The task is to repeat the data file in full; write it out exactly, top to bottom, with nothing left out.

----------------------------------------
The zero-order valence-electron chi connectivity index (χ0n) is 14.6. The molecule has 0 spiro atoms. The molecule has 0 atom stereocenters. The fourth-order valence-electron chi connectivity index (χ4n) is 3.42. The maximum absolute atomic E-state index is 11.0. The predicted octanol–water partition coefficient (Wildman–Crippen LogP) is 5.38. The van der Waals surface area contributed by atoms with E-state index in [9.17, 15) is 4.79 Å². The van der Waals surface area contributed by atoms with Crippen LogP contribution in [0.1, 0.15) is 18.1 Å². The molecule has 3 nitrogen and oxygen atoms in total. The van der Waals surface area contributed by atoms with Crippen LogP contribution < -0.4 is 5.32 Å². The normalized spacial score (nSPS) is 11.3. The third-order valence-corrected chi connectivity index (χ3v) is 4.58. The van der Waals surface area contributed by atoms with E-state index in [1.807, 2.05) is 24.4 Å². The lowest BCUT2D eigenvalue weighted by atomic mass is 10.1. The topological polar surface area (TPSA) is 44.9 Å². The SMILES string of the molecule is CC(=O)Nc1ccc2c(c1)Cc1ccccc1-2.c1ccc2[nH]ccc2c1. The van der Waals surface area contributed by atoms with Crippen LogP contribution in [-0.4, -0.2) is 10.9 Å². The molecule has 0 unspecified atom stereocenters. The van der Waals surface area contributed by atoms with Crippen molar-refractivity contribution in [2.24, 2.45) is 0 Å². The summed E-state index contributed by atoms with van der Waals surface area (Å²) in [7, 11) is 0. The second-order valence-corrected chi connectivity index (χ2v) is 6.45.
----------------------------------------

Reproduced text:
The zero-order valence-electron chi connectivity index (χ0n) is 14.6. The molecule has 0 spiro atoms. The molecule has 0 atom stereocenters. The fourth-order valence-electron chi connectivity index (χ4n) is 3.42. The maximum absolute atomic E-state index is 11.0. The predicted octanol–water partition coefficient (Wildman–Crippen LogP) is 5.38. The van der Waals surface area contributed by atoms with E-state index in [9.17, 15) is 4.79 Å². The van der Waals surface area contributed by atoms with Crippen LogP contribution in [0.1, 0.15) is 18.1 Å². The molecule has 3 nitrogen and oxygen atoms in total. The van der Waals surface area contributed by atoms with Crippen LogP contribution < -0.4 is 5.32 Å². The normalized spacial score (nSPS) is 11.3. The third-order valence-corrected chi connectivity index (χ3v) is 4.58. The van der Waals surface area contributed by atoms with E-state index in [1.807, 2.05) is 24.4 Å². The lowest BCUT2D eigenvalue weighted by atomic mass is 10.1. The topological polar surface area (TPSA) is 44.9 Å². The SMILES string of the molecule is CC(=O)Nc1ccc2c(c1)Cc1ccccc1-2.c1ccc2[nH]ccc2c1. The van der Waals surface area contributed by atoms with Crippen LogP contribution in [-0.4, -0.2) is 10.9 Å². The molecule has 0 unspecified atom stereocenters. The van der Waals surface area contributed by atoms with Crippen molar-refractivity contribution in [2.24, 2.45) is 0 Å². The summed E-state index contributed by atoms with van der Waals surface area (Å²) in [7, 11) is 0. The second-order valence-corrected chi connectivity index (χ2v) is 6.45.